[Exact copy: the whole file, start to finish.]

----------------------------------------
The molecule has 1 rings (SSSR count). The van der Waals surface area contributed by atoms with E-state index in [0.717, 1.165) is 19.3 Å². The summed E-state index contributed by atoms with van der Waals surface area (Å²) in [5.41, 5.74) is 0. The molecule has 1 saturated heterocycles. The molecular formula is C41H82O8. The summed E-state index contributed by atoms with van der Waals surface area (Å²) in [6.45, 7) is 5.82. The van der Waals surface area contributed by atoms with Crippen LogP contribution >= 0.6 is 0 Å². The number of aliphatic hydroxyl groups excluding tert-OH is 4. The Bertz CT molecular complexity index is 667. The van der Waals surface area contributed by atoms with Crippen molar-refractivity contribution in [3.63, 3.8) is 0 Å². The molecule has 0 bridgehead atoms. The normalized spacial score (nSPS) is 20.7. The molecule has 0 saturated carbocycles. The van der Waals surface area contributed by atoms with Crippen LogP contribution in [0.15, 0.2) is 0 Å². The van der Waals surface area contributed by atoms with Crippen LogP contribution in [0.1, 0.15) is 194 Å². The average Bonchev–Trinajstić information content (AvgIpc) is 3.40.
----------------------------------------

The molecule has 1 rings (SSSR count). The van der Waals surface area contributed by atoms with E-state index in [0.717, 1.165) is 19.3 Å². The summed E-state index contributed by atoms with van der Waals surface area (Å²) in [5.41, 5.74) is 0. The molecule has 1 saturated heterocycles. The molecular formula is C41H82O8. The summed E-state index contributed by atoms with van der Waals surface area (Å²) in [6.45, 7) is 5.82. The van der Waals surface area contributed by atoms with Crippen LogP contribution >= 0.6 is 0 Å². The number of aliphatic hydroxyl groups excluding tert-OH is 4. The Bertz CT molecular complexity index is 667. The van der Waals surface area contributed by atoms with Crippen molar-refractivity contribution in [3.63, 3.8) is 0 Å². The molecule has 0 bridgehead atoms. The normalized spacial score (nSPS) is 20.7. The molecule has 0 saturated carbocycles. The van der Waals surface area contributed by atoms with Crippen LogP contribution in [0.15, 0.2) is 0 Å². The van der Waals surface area contributed by atoms with Crippen LogP contribution in [0.1, 0.15) is 194 Å². The average Bonchev–Trinajstić information content (AvgIpc) is 3.40.